Abdelhaleem Ashqar is surrounded by cameramen as he leaves federal court with his wife in Chicago on Feb. 1, 2007. Ashquar, a Palestinian, is back in the United States after a judge ordered that in deporting him for visa overstay, U.S. authorities could not take him to Israel. (Charles Rex Arbogast/AP)

When Palestinian Abdelhaleem Ashqar asked U.S. immigration officials here to reschedule a visit to their office earlier this month, noting he was recovering from knee surgery and that it was a Muslim holiday, his request was turned down.

But “we understand that it is the last day of Ramadan,” an Immigration and Customs Enforcement official at the agency’s headquarters in Fairfax emailed Ashqar’s lawyer, Patrick Taurel. Ashqar would “be in and out quickly,” the agent said, and ICE merely needed additional paperwork related to postponement of his 16-year-old deportation order, which was under appeal.

When his worried family called Taurel that morning to say that Ashqar, 60, had been handcuffed at the ICE office, another senior officer told the lawyer by telephone that restraints were standard protocol to take him to a “secure” part of the facility to complete their business, and that Ashqar would be back at his Northern Virginia home in no time.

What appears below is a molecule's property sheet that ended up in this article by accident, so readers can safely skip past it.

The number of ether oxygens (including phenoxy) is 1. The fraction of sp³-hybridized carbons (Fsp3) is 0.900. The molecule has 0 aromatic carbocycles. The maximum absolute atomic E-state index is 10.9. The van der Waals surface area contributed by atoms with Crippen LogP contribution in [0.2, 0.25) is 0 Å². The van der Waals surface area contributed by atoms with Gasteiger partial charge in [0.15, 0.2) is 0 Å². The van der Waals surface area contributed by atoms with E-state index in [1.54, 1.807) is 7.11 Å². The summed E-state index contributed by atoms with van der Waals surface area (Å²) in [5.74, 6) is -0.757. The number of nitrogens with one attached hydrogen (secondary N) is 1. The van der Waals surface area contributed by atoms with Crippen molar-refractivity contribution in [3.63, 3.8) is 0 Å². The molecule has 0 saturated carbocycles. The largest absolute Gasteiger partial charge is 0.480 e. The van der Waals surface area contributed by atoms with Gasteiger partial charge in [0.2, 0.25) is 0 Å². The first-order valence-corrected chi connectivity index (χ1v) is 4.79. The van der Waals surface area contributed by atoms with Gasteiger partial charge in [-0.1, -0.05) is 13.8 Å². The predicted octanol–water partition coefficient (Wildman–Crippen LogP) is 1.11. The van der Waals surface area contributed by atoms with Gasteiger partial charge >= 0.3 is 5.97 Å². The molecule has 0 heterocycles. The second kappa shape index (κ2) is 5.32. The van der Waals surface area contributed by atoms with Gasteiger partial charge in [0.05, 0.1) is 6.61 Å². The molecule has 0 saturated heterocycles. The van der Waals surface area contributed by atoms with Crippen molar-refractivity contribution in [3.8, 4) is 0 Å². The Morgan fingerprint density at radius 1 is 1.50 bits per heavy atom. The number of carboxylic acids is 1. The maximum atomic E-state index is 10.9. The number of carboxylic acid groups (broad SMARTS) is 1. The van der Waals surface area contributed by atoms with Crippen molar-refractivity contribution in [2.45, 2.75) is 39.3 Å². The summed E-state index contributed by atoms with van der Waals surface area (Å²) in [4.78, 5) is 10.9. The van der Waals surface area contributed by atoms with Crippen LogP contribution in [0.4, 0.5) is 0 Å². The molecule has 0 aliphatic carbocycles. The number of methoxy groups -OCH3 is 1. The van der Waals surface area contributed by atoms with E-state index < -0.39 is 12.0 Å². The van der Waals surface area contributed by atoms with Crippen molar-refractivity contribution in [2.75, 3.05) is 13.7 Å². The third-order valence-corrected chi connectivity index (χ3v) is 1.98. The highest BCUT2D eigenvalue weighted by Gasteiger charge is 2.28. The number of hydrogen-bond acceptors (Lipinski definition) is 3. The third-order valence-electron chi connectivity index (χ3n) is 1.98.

Even as more assurances were made over the next few hours, however, Ashqar was long gone. Just moments after being led away from his wife and son, he had been hustled out a separate door and driven by ICE agents, with a police escort, to Manassas Regional Airport. Shackled and in pain, by his own later account, he was helped up the stairs of a small executive jet that immediately took off for Israel and landed some 11 hours later in Tel Aviv.

Ashqar is far from the only immigrant to say he or she was deceived by U.S. agents and taken into custody during a previously scheduled ICE “check-in” or court appointment. Reports of such surprise arrests have increased under President Trump, with ICE under pressure to demonstrate increasing numbers of deportations.

But his story is unusual in several ways. Among them are the nexus between Ashqar’s case and the tumultuous politics of the Middle East; a years-old charge related to involvement with a terrorist organization, of which he was acquitted; and the apparent eagerness of ICE to spare no expense to be rid of him, more than 20 years after he was first found to have overstayed a student visa issued in the 1980s.

Even more rare — and adding to the expense — ICE brought him back from Israel, although it immediately sent him to a detention facility.

But on Friday, after 10 days of frantic legal appeals and media reports here and in Israel, the agency agreed to conditionally release him while legal arguments against his removal are heard.

The first step toward that atypical outcome came on June 4, the day of Ashqar’s deportation. After a late-night conference call to hear an appeal by Ashqar’s attorneys, Judge T.S. Ellis III, of the U.S. District Court for the Eastern District of Virginia, concluded he had no jurisdiction over ICE’s ability to carry out removal orders. But Ellis prohibited ICE from turning Ashqar over to “any entity or person associated with the Israeli government.”